Spoiled Rotten

New Yorkers have a well-deserved reputation for being unflappable. But the horrific murder of a real estate broker in Central Park recently has unnerved even New Yorkers—and forced the rest of us to wonder what kind of kids we’re raising. On May 23 police pulled the sliced-up body of Michael McMorrow out of a Central Park lake. Almost immediately, suspicion centered on a pair of 15-year-olds: Daphne Abdela and Christopher Vazquez. Abdela and Vazquez told police that they had been drinking with McMorrow the night before. They claimed that McMorrow made sexual overtures to Abdela, and when he persisted, the teenagers stabbed him in self-defense. But police noted that McMorrow’s body had been gutted like a deer, and they didn’t buy the self-defense story. They charged the two with murder. How could this happen? Neither Abdela nor Vazquez fit the profile we associate with juvenile homicide. In fact, Abdela is a rich kid from New York’s Upper West Side who attends an elite private school. Yet she spent her nights in Central Park, hanging out with winos and junkies. The public’s reaction to the crime was remarkably uniform: an instantaneous loathing of the young defendants. Abdela reinforced this reaction at her arraignment. Instead of expressing remorse, she snarled at reporters to "get that [camera] out of my face." Daphne Abdela is the poster child for the child-rearing experiment American society has been conducting for the past 25 years. Many upper- middle-class kids like Daphne have been, to put it simply, spoiled rotten. A few years ago a book came out with that title: Spoiled Rotten. The author argued that today’s kids are overindulged and underdisciplined; they’re showered with toys and amusements by parents who avoid the hard work of setting limits and holding them accountable. The result is a generation of kids with no limits—either material or moral. Kids like Daphne Abdela seem to believe that the world owes them happiness—that the world exists to indulge their whims and give in to their demands. But indulgence doesn’t produce happy and law-abiding children. The fact that many parents think it does illustrates our culture’s estrangement from the biblical tradition. In the Sermon on the Mount, Jesus made clear that happiness proceeds only from living a life that is right with God. That’s why Proverbs 24 says that he who loves his son is diligent to discipline him. Three hundred years before Christ, Aristotle wrote that self-indulgence is the enemy of happiness—and that virtue alone ensures contentment. And that’s what we’ve got to remind our neighbors of when they shake their heads over those 15-year-old killers. What else can we expect from a generation that has never heard the word no? And we ought to remind ourselves that when it comes to raising godly children, saying no is sometimes the most positive word we can use.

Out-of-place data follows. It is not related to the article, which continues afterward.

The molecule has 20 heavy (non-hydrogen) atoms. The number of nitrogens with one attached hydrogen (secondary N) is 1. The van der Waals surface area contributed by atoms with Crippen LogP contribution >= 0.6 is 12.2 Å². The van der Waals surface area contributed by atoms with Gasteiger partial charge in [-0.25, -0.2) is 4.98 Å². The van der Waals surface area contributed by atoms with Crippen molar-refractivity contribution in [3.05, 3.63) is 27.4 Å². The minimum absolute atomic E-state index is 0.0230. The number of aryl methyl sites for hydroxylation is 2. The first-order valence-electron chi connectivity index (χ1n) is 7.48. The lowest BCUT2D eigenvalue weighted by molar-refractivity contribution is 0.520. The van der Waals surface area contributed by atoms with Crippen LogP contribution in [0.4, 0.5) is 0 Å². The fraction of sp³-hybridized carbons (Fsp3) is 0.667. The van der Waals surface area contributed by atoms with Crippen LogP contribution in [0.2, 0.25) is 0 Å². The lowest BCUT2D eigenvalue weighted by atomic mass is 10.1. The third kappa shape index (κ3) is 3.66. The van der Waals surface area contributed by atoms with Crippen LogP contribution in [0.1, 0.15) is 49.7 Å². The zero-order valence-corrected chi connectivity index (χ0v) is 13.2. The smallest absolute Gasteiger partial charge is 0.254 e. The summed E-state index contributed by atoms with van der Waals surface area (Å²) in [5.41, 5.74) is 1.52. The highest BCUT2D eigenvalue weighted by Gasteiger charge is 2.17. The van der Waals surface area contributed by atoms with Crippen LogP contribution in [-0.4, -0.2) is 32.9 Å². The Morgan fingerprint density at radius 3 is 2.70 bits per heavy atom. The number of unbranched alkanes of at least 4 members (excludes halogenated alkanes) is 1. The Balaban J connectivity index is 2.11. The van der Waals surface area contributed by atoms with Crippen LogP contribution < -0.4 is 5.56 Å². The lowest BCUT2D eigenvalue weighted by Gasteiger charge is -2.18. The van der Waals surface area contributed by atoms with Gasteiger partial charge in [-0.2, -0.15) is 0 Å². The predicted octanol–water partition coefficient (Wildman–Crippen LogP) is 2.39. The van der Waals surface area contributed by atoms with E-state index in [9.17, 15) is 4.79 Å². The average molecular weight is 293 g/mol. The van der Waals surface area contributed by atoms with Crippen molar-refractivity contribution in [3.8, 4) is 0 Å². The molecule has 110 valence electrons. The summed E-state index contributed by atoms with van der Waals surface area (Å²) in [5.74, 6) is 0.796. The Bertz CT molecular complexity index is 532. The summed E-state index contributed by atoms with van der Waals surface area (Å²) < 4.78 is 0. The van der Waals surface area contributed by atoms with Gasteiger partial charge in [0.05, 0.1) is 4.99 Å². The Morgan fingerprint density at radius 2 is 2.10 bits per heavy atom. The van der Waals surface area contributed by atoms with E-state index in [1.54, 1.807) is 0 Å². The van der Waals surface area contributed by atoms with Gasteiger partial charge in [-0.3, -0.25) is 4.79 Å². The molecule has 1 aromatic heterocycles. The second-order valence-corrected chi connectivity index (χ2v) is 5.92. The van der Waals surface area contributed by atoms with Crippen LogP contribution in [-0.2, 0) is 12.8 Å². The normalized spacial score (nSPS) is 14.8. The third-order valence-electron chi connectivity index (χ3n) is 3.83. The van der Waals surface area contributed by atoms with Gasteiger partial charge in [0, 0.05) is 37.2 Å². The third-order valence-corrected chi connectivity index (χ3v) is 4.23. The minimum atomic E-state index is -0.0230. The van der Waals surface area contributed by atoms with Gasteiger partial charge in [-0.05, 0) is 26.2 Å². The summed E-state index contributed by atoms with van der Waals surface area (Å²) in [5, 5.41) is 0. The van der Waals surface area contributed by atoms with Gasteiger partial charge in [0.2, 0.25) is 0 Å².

Chuck Colson



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